My first experience using an accessible touch screen device

My first experience using an accessible touch screen device

The Johnsons, once they started, did not stop at any particular


point. There was probably only one Johnson in the beginning of

that hundred year story which was to have its finality in Bram.

But there were more in time. The Johnson blood mixed itself first

with the Chippewa, and then with the Cree–and the Cree-Chippewa

Johnson blood, when at last it reached the Eskimo, had in it also

a strain of Chippewyan. It is curious how the name itself lived.


Johnson! One entered a tepee or a cabin expecting to find there a

white man, and was startled when he discovered the truth.


Bram, after nearly a century of this intermixing of bloods, was a

throwback–a white man, so far as his skin and his hair and his

eyes went. In other physical ways he held to the type of his half-


strain Eskimo mother, except in size. He was six feet, and a giant

in strength. His face was broad, his cheek-bones high, his lips

thick, his nose flat. And he was WHITE. That was the shocking

thing about it all. Even his hair was a reddish blonde, wild and

coarse and ragged like a lion’s mane, and his eyes were sometimes

of a curious blue, and at others–when he was angered–green like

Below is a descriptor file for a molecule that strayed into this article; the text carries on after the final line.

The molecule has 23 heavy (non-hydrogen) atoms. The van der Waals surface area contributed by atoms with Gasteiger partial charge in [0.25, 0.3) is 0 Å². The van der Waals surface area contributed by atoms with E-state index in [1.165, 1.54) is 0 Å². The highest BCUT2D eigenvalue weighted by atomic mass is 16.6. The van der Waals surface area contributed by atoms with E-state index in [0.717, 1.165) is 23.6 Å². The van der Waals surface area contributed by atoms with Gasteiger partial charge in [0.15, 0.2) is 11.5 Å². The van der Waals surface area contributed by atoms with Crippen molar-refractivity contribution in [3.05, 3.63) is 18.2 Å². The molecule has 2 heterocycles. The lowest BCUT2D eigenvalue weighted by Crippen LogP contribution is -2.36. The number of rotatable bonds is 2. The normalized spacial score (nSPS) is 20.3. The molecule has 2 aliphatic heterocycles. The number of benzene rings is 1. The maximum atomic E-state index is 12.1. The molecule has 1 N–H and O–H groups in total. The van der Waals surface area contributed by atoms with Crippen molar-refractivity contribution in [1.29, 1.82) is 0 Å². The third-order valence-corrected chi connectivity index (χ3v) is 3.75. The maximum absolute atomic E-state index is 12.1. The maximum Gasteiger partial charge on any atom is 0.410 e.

a cat’s at night-time.


No man knew Bram for a friend. He was a mystery. He never remained

at a post longer than was necessary to exchange his furs for

supplies, and it might be months or even years before he returned

to that particular post again. He was ceaselessly wandering. More


or less the Royal Northwest Mounted Police kept track of him, and

in many reports of faraway patrols filed at Headquarters there are

the laconic words, “We saw Bram and his wolves traveling

northward” or “Bram and his wolves passed us”–always Bram AND HIS

WOLVES. For two years the Police lost track of him. That was when

Bram was buried in the heart of the Sulphur Country east of the


Great Bear. After that the Police kept an even closer watch on

him, waiting, and expecting something to happen. And then–the

something came. Bram killed a man. He did it so neatly and so

easily, breaking him as he might have broken a stick, that he was

well off in flight before it was discovered that his victim was

dead. The next tragedy followed quickly–a fortnight later, when


Corporal Lee and a private from the Fort Flupenthixol barracks closed

in on him out on the edge of the Barren. Bram didn’t fire a shot.

They could hear his great, strange laugh when they were still a

quarter of a mile away from him. Bram merely set loose his wolves.

By a miracle Corporal Lee lived to drag himself to a half-breed’s

cabin, where he died a little later, and the half-breed brought


the story to Fort Churchill.